“Patients who are stuck at home or live in remote areas can still access cannabis products, because home delivery by online pharmacies is allowed,” noted Chris Fowlie.

“However, growing their own won’t be allowed. For this to happen, New Zealand must vote Yes by a majority in the cannabis referendum to be held at the next general election.”

When will all this happen?

Some changes took immediate effect, such as the prescriber requirements and allowing vaporisers. But licensing local production and assessing new products for distribution are likely to take at least several months.

“This is to be expected, as the Ministry of Health is also leading New Zealand’s Covid-19 coronavirus response.” said Chris Fowlie. “If it all goes well, we could be seeing locally-grown cannabis plants flowering by the end of this year.”

What should patients do?

Firstly, familiarise yourself with the new rules and what you can do. The Ministry of Health has a page for consumers. Because medicinal cannabis products will technically count as “unapproved”, they cannot be marketed or advertised.

Then talk to your doctor. They will have an understanding of the new rules and can give you further guidance. If your doctor doesn’t seem up to date, point them to the Ministry of Health’s page for prescribers.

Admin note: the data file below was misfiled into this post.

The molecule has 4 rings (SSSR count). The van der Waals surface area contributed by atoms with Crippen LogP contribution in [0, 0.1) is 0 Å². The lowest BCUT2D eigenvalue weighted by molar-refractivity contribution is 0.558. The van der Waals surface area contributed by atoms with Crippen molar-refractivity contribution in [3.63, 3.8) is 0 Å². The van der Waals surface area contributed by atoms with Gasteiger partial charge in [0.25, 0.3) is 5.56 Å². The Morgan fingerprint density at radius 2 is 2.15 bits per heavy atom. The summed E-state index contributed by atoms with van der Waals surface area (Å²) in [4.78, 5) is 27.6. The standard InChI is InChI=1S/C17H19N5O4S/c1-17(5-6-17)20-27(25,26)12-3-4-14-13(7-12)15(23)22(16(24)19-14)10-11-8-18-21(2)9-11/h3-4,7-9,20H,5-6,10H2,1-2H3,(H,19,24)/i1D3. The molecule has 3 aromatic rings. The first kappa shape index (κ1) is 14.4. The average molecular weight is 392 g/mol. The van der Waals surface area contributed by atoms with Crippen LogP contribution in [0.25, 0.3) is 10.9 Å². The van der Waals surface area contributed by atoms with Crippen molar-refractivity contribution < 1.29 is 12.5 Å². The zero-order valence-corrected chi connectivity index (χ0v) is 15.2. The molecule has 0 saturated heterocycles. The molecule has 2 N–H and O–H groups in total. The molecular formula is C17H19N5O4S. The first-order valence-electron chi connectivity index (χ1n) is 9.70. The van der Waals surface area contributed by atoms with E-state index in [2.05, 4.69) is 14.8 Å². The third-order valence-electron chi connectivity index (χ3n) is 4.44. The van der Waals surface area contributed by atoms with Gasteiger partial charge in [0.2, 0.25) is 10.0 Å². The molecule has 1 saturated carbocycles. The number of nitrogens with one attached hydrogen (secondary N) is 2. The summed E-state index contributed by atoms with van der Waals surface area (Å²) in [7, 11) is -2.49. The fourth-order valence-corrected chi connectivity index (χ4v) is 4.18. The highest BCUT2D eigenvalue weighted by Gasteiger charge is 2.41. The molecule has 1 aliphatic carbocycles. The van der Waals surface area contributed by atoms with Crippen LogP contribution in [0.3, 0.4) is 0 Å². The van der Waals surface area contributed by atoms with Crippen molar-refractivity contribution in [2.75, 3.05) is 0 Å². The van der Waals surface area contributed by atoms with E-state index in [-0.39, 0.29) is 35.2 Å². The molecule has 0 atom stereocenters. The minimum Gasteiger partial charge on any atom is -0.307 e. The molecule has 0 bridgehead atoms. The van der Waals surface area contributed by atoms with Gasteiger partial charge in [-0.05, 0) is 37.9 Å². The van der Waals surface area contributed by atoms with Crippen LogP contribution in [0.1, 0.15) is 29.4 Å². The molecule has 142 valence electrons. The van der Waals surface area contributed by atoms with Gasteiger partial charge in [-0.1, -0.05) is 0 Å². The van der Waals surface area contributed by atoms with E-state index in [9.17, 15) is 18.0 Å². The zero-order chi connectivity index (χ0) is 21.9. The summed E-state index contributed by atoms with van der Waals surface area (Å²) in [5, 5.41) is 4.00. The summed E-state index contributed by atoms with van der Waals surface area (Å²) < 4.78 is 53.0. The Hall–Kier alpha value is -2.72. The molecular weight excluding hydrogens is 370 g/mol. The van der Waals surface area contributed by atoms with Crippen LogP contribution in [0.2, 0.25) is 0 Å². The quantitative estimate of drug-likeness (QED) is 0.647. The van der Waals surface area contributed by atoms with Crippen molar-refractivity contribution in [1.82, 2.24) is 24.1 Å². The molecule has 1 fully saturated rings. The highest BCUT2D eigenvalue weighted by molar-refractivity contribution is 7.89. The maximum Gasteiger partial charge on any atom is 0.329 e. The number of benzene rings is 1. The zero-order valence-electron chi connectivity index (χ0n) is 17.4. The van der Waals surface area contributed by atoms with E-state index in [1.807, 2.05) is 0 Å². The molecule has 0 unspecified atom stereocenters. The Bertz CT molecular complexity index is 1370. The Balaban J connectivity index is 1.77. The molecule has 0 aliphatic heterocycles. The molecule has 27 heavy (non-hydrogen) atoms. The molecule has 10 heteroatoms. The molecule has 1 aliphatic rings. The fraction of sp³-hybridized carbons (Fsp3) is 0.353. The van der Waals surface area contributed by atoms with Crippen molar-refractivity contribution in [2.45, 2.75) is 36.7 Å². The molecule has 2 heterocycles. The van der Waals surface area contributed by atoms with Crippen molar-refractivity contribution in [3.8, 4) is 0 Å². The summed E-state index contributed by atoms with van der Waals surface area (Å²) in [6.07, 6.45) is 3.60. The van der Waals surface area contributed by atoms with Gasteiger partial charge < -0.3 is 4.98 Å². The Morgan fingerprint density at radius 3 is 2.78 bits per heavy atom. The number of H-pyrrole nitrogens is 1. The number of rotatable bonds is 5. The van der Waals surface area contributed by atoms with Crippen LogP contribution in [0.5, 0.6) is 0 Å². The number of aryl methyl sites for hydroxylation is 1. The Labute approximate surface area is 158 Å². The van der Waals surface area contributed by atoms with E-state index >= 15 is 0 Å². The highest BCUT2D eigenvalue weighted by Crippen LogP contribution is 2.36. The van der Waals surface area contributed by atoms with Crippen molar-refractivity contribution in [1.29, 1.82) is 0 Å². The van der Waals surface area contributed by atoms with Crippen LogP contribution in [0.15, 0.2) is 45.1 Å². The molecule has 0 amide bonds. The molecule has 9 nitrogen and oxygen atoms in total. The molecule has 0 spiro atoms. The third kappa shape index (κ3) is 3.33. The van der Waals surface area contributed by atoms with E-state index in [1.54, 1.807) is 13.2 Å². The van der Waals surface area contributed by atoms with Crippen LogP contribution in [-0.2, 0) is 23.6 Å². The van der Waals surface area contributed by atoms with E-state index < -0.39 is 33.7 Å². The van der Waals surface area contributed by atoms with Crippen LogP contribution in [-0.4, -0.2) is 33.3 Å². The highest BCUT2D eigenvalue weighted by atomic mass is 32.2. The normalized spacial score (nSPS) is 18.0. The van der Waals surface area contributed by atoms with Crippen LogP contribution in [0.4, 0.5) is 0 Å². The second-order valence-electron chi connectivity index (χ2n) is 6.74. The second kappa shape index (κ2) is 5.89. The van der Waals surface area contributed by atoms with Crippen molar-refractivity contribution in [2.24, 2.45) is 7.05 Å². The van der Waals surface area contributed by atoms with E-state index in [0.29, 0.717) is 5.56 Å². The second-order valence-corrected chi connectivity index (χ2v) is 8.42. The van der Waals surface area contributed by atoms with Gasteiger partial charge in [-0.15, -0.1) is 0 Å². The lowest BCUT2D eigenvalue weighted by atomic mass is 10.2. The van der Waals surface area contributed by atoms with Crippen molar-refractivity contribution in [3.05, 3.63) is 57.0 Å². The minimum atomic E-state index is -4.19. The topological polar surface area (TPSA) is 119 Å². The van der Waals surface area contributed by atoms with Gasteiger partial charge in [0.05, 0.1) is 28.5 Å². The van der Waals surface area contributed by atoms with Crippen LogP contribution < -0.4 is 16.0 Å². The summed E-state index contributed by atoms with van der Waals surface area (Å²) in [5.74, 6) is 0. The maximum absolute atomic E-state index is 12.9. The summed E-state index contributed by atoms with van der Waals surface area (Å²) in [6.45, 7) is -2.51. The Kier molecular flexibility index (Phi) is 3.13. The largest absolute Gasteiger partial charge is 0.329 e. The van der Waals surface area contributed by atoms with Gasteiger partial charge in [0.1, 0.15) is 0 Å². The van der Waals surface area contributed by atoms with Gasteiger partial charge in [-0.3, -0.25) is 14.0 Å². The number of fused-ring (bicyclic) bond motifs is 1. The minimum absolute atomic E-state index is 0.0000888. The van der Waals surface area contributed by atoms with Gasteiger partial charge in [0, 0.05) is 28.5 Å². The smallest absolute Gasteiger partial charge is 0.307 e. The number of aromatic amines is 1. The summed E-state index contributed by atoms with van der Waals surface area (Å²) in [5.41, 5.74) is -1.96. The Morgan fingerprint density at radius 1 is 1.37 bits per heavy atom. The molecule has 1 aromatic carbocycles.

If that fails, go see a specialist cannabis doctor. Several are already operating cannabis clinics and we expect more to open this year.

Finally, help spread the word about voting Yes in the cannabis referendum. This is the only way patients will be able to grow their own. Access will get easier and cheaper for everyone.

What about those wanting to grow or make medicinal cannabis products?

Those who want to work in the industry need to hold a medicinal cannabis licence or work for a person or company that holds a licence. The licence will specify the types of activities that a licence holder may carry out, such as commercial cultivation of cannabis or manufacture and supply of medicinal cannabis products. For more information see the Ministry of Health’s page for industry and this page on how to apply for a licence.

There are several exciting aspects of the scheme that will lower costs of entry into the industry, and make local production more viable. These include:

  • A new “Nursery” licence for seed merchants;
  • A new ability to transition illicit genetics, and hemp cultivars, into the medicinal cannabis scheme;
  • Lower fees than first proposed;
  • Multi-site and multi-activity licences;
  • A new “pre-vetting” process that allows tentative approval on paper before going further (this could also be used to raise finance or bring partners on board);
  • Lower security requirements for cannabis that is below 1% THC;
  • Applicants with drug convictions aren’t ruled out; they can be licensed with approval from the Minister.

“Read the regulations and think about how you will operate while also being a viable business,” advises Chris Fowlie. “The cultivation space is likely to be crowded and many people don’t seem sure what they will do. You’ll need access to seed, and a buyer for the end crop. The biggest missing piece of the puzzle is manufacturers who can take plant material and turn it into products that meet the quality standard. Smart operators will consider these issues before applying.”